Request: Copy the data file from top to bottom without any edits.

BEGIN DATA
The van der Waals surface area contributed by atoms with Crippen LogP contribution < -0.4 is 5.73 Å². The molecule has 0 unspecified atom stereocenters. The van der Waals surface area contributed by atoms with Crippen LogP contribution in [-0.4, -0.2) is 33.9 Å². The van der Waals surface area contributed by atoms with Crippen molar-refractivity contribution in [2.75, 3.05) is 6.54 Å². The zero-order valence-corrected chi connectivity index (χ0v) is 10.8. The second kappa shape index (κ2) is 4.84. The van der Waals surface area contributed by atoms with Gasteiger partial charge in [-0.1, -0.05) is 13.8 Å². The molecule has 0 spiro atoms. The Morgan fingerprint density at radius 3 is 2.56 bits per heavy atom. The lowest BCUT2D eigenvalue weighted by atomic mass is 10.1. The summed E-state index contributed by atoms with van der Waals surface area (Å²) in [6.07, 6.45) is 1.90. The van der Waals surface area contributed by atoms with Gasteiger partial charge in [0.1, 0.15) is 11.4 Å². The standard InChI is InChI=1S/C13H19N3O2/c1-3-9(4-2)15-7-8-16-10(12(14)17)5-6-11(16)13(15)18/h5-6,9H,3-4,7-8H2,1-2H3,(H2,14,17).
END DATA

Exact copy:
The van der Waals surface area contributed by atoms with Crippen LogP contribution < -0.4 is 5.73 Å². The molecule has 0 unspecified atom stereocenters. The van der Waals surface area contributed by atoms with Crippen LogP contribution in [-0.4, -0.2) is 33.9 Å². The van der Waals surface area contributed by atoms with Crippen molar-refractivity contribution in [2.75, 3.05) is 6.54 Å². The zero-order valence-corrected chi connectivity index (χ0v) is 10.8. The second kappa shape index (κ2) is 4.84. The van der Waals surface area contributed by atoms with Gasteiger partial charge in [-0.1, -0.05) is 13.8 Å². The molecule has 0 spiro atoms. The Morgan fingerprint density at radius 3 is 2.56 bits per heavy atom. The lowest BCUT2D eigenvalue weighted by atomic mass is 10.1. The summed E-state index contributed by atoms with van der Waals surface area (Å²) in [6.07, 6.45) is 1.90. The van der Waals surface area contributed by atoms with Gasteiger partial charge in [0.1, 0.15) is 11.4 Å². The standard InChI is InChI=1S/C13H19N3O2/c1-3-9(4-2)15-7-8-16-10(12(14)17)5-6-11(16)13(15)18/h5-6,9H,3-4,7-8H2,1-2H3,(H2,14,17).